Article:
Verdict: Good over time. Surprisingly, when I picked Bug up from preschool he had only eaten one pancake and all of the mushrooms, leaving everything else. In the car afterwards, though, he happily ate everything except the green peas and the pomegranate. When pressed, Bug said he ran out of time, but I’m thinking the pancakes and egg might have been frustrating for him to eat on his own as I hadn’t cut them up into bite-sized pieces. (Click to read the full entry with pancake freezing directions, adult bento, and review of a “Pon de Lion” box from Mister Donut…)
Freezing: To freeze the pancakes, thoroughly cool, then wrap individual servings in plastic wrap (I made stacks of two). Place the wrapped pancakes in a freezer bag or plastic freezer container, and freeze. If using a freezer bag, use a straw to suck the excess air out of the bag before sealing to reduce the chance of freezer burn. Eat within a month for best quality, although technically they can be kept indefinitely if stored below 0 degrees C (not F). My Shufu no Tomo book on freezing says that allowing frozen pancakes to thaw naturally causes them to lose fluffiness and collapse, so to unwrap the frozen pancake, rewrap in aluminum foil, and reheat in a toaster oven or oven. My pancakes didn’t collapse when I let them defrost in the refrigerator, but I preferred the light, fluffy texture when I microwaved them briefly on medium heat. (Click on any photo for a larger view.)
* * * * *
Contents of my lunch: Pancakes with orange cranberry sauce, olives, green bean casserole, pickled herring and pomegranate arils. I really enjoyed the pancakes with cranberry sauce, it was reminiscent of Swedish pancakes with ligonberries…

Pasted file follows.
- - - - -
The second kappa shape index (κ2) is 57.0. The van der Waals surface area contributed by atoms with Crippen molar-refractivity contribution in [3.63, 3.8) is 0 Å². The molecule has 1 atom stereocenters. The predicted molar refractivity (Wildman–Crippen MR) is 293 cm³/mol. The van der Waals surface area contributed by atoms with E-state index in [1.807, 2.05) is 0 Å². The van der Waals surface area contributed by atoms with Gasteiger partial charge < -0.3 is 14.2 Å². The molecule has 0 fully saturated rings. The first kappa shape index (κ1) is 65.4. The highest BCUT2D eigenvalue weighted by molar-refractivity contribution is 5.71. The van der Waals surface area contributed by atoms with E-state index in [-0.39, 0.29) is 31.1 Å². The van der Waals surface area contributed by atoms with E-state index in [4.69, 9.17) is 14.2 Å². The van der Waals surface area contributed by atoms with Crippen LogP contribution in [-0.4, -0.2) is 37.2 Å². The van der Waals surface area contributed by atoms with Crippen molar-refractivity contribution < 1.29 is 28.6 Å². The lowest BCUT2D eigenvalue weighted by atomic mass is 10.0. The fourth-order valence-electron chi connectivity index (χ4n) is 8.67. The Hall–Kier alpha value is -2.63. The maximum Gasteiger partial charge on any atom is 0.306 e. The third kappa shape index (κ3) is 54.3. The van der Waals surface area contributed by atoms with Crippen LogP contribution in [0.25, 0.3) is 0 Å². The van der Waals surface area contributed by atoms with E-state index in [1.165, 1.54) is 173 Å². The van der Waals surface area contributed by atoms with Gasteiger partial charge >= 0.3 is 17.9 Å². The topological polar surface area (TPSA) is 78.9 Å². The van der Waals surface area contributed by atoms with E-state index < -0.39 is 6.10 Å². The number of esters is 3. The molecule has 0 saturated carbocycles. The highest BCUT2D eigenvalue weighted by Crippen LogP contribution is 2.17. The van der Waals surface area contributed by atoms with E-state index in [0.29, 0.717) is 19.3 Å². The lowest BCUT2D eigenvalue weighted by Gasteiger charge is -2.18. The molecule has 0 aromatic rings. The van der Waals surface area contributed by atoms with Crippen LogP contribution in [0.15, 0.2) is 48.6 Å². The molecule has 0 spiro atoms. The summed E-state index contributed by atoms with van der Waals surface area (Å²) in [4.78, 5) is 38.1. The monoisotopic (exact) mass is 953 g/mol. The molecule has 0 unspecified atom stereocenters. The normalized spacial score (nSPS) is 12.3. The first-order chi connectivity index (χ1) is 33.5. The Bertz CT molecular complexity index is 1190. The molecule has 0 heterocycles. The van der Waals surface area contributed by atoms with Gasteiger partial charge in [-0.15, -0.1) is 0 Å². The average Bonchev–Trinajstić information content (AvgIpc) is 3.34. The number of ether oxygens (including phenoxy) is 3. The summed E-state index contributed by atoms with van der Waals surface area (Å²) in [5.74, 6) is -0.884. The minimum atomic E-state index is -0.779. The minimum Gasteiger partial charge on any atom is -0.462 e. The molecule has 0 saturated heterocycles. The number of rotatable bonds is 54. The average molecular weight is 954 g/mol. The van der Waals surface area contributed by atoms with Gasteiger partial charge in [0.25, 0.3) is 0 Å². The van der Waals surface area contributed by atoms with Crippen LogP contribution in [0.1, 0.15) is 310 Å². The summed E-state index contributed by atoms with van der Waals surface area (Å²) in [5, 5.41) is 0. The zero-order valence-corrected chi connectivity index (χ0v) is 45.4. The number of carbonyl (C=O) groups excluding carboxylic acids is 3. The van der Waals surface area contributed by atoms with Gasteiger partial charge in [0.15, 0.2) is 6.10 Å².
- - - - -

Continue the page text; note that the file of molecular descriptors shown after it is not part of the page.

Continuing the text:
Morning prep time: 8 minutes, using all leftovers.
Packing: The cranberries went into a lidded disposable condiment cup, the kind that I used for jello cups. The green bean casserole went into a short, large silicone baking cup with fluted edges that I picked up from Daiso (2 for US$1.50). Packed in the 465ml two-tier Pon de Lion box from Mister Donut described below.
Container: My friend Mami gave me a limited edition bento box from the doughnut chain Mister Donut, given to customers in Japan accumulating enough points on cards given with a purchase from March to May 2007. The “Pon de Lion” character is a play on the Spanish explorer Juan Ponce de Leon and one of the chain’s new products, a filled donut that looks like the outside ring of the lion’s head. The box itself is 465ml total, with a 190ml top tier and a 265ml bottom tier. The upper tier has a flat, tight-sealing white lid, and the top tier can be turned over when empty and nested into the bottom tier, reducing the size of the empty container you carry home. The outer lid isn’t latched and the bottom tier lid is essentially the bottom of the top tier itself, so best to be sure that foods packed inside aren’t wet. The box is all held together with the yellow elastic bento band, and sits inside a non-insulated matching cloth bag. It’s a little on the small side for my lunches, but Bug is quite taken with it (good when I pack bulky foods or when he gets a little older).